Both of these types of Independent Employment require a positive attitude and more self-management such as time, benefits, and $$. Freelancing will also require management of your client flow.
Why should you look more closely at Freelancing and Contracting Work?
Temp/staffing recruitment agencies now provide organizations with workers in all skill levels for short-term work
Contract jobs have made up almost 25% of the jobs that have been created since 2010
Of the big U.S. firms, 34.3% said they expect more temporary and contigent workers in the next five years (McKinsey Global Institute Job Creastion and the American Future, 2011)
Analysis of the growth in the staffing industry indicates that it may be poised to add to its overall portion of workers employed nation-wide which currently is 3-4%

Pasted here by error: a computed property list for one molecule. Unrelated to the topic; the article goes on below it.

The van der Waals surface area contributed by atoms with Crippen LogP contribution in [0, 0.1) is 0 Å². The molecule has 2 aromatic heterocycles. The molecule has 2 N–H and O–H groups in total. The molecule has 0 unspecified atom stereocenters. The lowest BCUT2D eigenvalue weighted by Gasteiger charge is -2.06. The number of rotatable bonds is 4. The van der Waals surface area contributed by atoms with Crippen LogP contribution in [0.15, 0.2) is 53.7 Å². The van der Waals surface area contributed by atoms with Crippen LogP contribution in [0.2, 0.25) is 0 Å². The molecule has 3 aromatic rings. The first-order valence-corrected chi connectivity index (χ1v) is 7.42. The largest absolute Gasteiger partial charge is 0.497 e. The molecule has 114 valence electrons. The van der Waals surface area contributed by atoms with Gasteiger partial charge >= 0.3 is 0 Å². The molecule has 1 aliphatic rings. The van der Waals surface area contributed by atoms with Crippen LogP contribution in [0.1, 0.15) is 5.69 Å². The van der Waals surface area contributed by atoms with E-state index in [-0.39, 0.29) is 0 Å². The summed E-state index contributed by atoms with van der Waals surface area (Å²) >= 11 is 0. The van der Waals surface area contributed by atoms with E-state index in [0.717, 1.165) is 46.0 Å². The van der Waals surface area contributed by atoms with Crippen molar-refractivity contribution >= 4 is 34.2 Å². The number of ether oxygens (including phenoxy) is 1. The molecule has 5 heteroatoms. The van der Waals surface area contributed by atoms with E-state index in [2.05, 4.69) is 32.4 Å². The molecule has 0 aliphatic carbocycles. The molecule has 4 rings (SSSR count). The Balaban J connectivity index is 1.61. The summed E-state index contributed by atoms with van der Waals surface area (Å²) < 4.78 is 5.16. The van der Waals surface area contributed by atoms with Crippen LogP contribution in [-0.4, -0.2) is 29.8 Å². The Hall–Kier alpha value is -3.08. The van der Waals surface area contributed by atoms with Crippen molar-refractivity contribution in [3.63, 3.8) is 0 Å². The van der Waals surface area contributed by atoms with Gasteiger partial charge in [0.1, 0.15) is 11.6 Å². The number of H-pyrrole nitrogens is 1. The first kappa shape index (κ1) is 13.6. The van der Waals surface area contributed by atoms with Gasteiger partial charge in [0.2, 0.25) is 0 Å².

Freelance work opportunities are also increasing: 57% of freelancers on-line reported that their income increased last year with 19% saying it doubled 43% expect to earn more in 2013 with 35% experiencing between 20-40% more money (2012 Elance report)
A nation-wide survey of independent workers by MBO partners in 2012 found that almost 17 million met their definitions of independent workers (i.e., working at least 15 hours in “non-traditional, non-permanent full or part time employment)
Resource: Sally J. Power Ph.D
Sylvie G. Says:
The Money Book for Freelancers
Amazon Amazon Says:
This is a book for people like us, and we all know who we are. We make our own hours, keep our own profits, chart our own way. We have things like gigs, contracts, more...